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In June 2016, after a widely publicized trial, Brock Turner was found guilty of three counts of sexual assault against an unidentified 23-year-old woman at Stanford University. Turner was sentenced to a widely decried and horrendously lenient term of six months behind bars and only served 92 days of his sentence before being released. For many, the outrage is still fresh and the example still poignant — so much so that one criminal-justice textbook went so far as to include the former student’s mugshot under the definition of “rape.”
Hannah Kendall Shuman posted a photo of the textbook to Facebook on Sept. 7, adding, “He may have been able to get out of prison time but in my Criminal Justice 101 textbook, Brock Turner is the definition of rape, so he’s got that goin for him.”
The textbook itself, Introduction to Criminal Justice: Systems, Diversity, and Change, is available to preview on Amazon. Midway through page 20, after providing context about the Stanford rape case itself, there’s a prompt. “Others who are more familiar with the way sexual violence has been handled in the criminal justice system are shocked that he was found guilty and served time at all,” it reads. “What do you think?”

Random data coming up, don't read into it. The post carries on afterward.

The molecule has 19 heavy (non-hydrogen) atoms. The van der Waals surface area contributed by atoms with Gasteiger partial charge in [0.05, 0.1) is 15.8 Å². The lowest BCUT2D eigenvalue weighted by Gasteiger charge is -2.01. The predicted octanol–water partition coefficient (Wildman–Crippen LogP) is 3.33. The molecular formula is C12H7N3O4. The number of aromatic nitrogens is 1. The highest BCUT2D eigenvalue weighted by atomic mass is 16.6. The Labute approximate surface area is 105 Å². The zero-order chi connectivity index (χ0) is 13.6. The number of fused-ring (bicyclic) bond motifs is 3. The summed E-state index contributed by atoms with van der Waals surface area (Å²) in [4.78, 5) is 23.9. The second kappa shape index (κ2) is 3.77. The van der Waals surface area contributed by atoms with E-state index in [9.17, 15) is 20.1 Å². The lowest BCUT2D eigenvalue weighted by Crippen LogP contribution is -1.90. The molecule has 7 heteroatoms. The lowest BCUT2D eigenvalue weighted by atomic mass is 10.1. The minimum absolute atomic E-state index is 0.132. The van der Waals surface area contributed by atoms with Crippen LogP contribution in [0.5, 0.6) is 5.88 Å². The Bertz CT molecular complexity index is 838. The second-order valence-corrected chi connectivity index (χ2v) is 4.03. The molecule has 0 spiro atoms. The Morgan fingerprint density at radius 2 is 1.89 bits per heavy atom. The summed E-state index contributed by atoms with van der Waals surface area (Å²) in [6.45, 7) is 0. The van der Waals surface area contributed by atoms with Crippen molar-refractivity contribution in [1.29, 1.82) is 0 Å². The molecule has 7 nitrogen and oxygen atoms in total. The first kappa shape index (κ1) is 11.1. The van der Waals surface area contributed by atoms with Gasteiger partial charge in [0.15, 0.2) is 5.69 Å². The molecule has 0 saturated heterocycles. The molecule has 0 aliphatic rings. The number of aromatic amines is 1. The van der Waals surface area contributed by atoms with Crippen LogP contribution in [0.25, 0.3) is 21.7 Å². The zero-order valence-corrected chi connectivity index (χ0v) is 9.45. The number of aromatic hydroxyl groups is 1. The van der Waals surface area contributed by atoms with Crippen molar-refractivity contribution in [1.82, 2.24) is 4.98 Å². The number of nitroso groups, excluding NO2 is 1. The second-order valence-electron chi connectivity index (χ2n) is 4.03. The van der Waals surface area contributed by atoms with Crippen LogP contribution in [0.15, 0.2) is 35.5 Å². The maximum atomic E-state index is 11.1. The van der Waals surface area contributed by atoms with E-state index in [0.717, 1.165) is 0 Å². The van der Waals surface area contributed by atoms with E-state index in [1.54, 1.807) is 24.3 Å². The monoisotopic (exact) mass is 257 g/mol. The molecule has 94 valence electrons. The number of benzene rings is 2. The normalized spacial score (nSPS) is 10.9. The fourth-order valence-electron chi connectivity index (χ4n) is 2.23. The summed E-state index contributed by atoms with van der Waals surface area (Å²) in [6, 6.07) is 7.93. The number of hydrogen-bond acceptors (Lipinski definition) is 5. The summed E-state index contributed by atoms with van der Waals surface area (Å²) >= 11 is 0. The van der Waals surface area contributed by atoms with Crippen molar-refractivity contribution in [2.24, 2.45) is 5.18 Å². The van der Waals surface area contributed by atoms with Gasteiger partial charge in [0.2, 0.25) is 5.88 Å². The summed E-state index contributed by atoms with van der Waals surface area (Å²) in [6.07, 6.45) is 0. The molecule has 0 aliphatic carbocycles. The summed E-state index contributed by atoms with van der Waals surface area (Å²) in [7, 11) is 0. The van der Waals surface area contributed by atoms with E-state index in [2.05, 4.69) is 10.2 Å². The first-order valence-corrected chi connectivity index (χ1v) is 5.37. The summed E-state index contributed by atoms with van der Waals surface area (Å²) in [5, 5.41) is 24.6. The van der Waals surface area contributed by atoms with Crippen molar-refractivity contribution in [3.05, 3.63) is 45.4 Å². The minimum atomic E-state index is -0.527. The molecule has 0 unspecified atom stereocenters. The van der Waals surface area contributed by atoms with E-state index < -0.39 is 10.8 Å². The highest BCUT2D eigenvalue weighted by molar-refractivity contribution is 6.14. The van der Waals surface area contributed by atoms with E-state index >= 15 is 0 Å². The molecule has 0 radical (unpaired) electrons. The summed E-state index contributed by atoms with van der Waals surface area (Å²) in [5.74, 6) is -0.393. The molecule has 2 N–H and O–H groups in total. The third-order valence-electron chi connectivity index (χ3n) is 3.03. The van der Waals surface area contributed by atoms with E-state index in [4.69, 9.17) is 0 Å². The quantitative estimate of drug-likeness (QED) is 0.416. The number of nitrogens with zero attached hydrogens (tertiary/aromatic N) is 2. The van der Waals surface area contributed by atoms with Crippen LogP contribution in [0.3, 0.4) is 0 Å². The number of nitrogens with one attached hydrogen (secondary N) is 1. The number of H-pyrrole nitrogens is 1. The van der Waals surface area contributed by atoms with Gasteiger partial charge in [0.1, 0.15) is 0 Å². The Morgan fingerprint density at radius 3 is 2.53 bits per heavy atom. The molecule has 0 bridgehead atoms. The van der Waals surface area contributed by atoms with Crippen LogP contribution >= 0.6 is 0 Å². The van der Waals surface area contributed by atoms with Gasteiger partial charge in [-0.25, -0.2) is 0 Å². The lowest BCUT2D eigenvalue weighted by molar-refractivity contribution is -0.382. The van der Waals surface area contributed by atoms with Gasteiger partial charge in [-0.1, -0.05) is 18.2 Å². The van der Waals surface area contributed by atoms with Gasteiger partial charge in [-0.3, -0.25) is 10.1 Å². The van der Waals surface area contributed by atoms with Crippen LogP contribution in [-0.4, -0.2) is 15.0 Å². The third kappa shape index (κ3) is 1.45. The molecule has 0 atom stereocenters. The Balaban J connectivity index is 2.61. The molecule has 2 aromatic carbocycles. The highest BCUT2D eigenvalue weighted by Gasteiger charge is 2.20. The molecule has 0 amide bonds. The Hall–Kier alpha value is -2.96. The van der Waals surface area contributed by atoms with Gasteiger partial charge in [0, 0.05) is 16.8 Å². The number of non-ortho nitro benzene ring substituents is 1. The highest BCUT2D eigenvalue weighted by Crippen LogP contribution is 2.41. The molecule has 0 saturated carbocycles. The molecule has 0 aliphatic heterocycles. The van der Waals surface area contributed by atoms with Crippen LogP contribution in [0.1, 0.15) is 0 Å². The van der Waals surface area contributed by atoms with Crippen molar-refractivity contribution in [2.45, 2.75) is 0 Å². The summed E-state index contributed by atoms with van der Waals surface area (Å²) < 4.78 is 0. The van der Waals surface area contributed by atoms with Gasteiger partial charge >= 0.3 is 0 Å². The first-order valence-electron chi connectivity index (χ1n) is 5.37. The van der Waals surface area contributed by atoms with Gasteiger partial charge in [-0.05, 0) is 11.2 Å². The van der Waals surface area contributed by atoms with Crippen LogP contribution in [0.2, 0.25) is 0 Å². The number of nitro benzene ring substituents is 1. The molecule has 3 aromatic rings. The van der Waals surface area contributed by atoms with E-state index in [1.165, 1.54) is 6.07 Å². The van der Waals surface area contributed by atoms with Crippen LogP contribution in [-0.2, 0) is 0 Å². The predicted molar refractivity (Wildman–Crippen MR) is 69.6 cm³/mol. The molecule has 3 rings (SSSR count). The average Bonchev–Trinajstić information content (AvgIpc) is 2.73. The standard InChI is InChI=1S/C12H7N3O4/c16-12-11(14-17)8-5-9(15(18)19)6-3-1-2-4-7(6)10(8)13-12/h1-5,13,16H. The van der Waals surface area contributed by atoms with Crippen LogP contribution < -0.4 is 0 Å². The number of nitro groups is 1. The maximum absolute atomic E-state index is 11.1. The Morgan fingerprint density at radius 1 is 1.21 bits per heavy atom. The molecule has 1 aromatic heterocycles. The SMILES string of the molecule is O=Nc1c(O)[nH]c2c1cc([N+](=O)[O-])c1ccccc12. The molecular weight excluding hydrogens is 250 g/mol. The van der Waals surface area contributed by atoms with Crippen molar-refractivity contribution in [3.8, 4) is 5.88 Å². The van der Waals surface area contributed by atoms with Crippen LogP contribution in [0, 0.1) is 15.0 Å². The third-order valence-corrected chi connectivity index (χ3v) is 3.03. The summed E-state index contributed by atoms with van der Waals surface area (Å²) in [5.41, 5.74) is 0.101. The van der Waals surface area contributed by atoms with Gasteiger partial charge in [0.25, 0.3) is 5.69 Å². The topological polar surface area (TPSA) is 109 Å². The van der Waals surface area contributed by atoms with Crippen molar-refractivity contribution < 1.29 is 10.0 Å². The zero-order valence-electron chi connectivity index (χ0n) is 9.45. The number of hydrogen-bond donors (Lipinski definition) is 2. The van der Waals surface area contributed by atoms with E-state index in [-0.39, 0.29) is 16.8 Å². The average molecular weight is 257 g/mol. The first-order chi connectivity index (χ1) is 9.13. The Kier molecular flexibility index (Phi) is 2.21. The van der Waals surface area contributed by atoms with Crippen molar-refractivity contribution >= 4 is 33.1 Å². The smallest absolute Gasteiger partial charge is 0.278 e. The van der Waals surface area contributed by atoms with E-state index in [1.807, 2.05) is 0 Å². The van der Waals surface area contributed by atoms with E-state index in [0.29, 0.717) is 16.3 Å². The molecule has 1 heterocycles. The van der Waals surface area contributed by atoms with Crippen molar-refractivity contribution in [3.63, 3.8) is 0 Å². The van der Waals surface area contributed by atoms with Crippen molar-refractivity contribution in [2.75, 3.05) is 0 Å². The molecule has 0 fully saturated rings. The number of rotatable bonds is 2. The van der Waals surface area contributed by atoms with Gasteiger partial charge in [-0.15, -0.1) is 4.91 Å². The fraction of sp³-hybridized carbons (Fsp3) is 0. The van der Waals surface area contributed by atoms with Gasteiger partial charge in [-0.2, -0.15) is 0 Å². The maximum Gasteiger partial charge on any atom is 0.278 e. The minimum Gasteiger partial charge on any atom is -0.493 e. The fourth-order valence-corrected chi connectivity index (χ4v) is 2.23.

It would seem that despite the leniency of the courts, Turner will have to deal with the fact that criminal-justice classes across the country will be discussing his heinous acts for the near future, at least.
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